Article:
By: Mark Daniel Seiler
Publisher: Owl House Books
Publication Date: May 2020
Reviewed by: Anita Lock
A mysterious murder leads the daughter of a Buddhist into more than she bargains for in Mark Seiler’s mystery, Shave Ice Paradise.
Something fishy surrounds the mysterious death of Gina Mori’s Auntie Nalani. The feisty daughter of a Buddhist minister contacts her police friend, Carla Moreno, for details on the crime scene for starters before Gina investigates. Curly (aka Julius), a stream biologist, is busy gathering samples for the Department of Land and Natural Resources near the crime scene at the time she shows up. The two hit it off, and Gina takes Curly with him to search for more clues after he finds Auntie Nalani’s missing handbag.
Even though Curly becomes immediately enamored with Gina, he has a difficult time reading Gina’s feelings because of her hardcore persona. It doesn’t help that she is the complete antithesis of what he would expect from a foxy-looking female. While Gina, undoubtedly, is a force not to be reckoned with, the two become an item until one of them divulges a bit of their skewed past.
A chain of events, spurred by a bus accident and an agrochemical company, leads Gina to further sleuthing, and this time without Curly’s help. The more information she gathers, the more she fears that she may be the next on her aunt’s murderer’s hit list. Award-winning author Mark Seiler weaves in “all things Hawaiian” in Shave Ice Paradise.
Although Seiler’s new mystery opens with the plot’s crime scene, readers should expect immersion into the fauna, flora, culture, traditions, and language of Wai Nau, the northwestern portion of the Island of Hawaii, from the get-go.
There is more to Gina Mori than the bumbling, awkward persona she displays around the Buddhist temple where her father serves as minister. Once she gets wind of her aunt’s death, Gina morphs into stealth mode. Her gutsy, no-nonsense approach to how she handles herself around the townsfolk makes her a complicated character to read for several chapters. One thing is for sure though: she’ll do whatever it takes to get answers.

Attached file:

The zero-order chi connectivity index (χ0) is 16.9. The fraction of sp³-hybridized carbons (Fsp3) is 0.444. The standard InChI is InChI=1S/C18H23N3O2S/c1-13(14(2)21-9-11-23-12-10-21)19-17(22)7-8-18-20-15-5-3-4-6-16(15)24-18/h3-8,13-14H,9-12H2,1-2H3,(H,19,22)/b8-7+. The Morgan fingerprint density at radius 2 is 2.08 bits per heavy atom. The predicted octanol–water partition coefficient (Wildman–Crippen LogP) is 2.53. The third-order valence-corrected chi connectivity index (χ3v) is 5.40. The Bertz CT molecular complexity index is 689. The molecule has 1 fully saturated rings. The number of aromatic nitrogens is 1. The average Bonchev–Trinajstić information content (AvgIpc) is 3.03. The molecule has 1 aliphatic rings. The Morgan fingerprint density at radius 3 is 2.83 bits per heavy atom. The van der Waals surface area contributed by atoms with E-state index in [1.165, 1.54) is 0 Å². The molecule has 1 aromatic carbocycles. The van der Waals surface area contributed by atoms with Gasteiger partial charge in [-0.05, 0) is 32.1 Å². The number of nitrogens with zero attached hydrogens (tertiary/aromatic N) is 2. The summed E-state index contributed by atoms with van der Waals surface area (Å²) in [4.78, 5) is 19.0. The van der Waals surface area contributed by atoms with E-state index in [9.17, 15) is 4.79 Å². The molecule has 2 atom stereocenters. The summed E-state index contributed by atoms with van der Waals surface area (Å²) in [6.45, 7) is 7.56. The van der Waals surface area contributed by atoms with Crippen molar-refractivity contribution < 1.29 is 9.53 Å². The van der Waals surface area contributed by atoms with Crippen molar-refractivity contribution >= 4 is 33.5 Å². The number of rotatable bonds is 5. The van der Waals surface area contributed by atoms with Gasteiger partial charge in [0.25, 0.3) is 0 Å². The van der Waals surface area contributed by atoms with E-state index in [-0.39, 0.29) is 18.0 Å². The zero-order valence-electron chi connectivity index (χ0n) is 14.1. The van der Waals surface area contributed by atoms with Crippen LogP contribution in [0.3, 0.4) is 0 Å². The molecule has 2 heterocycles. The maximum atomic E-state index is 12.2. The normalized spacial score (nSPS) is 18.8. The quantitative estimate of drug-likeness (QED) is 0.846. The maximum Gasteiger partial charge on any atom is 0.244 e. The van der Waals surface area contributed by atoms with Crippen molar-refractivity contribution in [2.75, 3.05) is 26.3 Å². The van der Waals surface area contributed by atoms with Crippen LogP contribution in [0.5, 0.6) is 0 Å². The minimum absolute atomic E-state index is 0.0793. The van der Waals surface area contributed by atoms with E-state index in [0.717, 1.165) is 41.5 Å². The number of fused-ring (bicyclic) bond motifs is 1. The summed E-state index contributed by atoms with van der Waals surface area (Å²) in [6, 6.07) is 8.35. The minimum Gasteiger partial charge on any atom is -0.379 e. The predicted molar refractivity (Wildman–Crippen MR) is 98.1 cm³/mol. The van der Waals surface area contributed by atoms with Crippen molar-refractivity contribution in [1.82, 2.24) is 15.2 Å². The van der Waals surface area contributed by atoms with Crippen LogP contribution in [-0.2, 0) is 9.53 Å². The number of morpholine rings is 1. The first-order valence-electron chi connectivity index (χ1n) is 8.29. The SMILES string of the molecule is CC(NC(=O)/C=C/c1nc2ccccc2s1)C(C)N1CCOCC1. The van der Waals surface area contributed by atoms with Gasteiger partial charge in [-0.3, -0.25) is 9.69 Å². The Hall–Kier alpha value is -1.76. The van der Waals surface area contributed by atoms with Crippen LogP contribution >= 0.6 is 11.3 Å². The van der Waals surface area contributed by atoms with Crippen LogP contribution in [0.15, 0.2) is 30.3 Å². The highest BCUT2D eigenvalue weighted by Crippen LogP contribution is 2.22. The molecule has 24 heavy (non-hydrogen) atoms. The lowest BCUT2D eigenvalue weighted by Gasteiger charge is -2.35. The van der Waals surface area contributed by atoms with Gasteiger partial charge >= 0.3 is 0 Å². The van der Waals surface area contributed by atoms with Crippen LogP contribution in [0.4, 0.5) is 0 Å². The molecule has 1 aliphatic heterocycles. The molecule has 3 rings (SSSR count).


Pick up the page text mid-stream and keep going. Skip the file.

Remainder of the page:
Curly enters her life very early in the plot. A bit reserved to her gutsiness, Curly has no idea what’s in store when he falls head over heels for Gina and joins her on some of her sleuthing adventures. While a light romance builds, there are other issues brewing, such as their pasts...
This first glimpse into the protagonist’s flaws is just the tip of the iceberg as Seiler slowly but deftly develops the inner workings of his cast—a vital and attractive element to his literary writing style. It is from this character-building element that Seiler’s storytelling takes off and provides the perfect setup for him to cleverly weave in a Hawaiian word here or there, the area’s landscape, and even environmental issues.
Scenes mainly shift between Gina’s investigations and her relationship with Curly, but as the story develops, scenes begin to glance at other characters with their strengths and shortcomings. Chapters are short and engaging and close on light cliffhangers until the plot thickens. Seiler pulls from the several tangled situations to create unpredictable twists and turns, a ticking-bomb climax, and a slam-bang ending.